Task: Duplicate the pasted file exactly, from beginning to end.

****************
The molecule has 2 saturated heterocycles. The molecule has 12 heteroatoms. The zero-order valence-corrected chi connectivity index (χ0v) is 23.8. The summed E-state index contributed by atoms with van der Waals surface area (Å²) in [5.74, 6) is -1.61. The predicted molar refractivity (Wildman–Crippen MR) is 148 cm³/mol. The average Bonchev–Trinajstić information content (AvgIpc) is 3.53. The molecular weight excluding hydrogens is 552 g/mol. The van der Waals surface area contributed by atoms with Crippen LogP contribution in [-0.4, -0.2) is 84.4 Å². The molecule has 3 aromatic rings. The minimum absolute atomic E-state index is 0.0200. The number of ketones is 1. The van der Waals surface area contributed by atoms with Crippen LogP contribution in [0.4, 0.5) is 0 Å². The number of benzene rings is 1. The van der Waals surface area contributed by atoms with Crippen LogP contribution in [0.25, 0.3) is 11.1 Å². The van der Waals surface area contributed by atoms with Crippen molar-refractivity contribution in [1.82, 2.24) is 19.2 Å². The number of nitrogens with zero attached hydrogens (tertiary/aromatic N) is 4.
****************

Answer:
The molecule has 2 saturated heterocycles. The molecule has 12 heteroatoms. The zero-order valence-corrected chi connectivity index (χ0v) is 23.8. The summed E-state index contributed by atoms with van der Waals surface area (Å²) in [5.74, 6) is -1.61. The predicted molar refractivity (Wildman–Crippen MR) is 148 cm³/mol. The average Bonchev–Trinajstić information content (AvgIpc) is 3.53. The molecular weight excluding hydrogens is 552 g/mol. The van der Waals surface area contributed by atoms with Crippen LogP contribution in [-0.4, -0.2) is 84.4 Å². The molecule has 3 aromatic rings. The minimum absolute atomic E-state index is 0.0200. The number of ketones is 1. The van der Waals surface area contributed by atoms with Crippen LogP contribution in [0.4, 0.5) is 0 Å². The number of benzene rings is 1. The van der Waals surface area contributed by atoms with Crippen LogP contribution in [0.25, 0.3) is 11.1 Å². The van der Waals surface area contributed by atoms with Crippen molar-refractivity contribution in [1.82, 2.24) is 19.2 Å². The number of nitrogens with zero attached hydrogens (tertiary/aromatic N) is 4.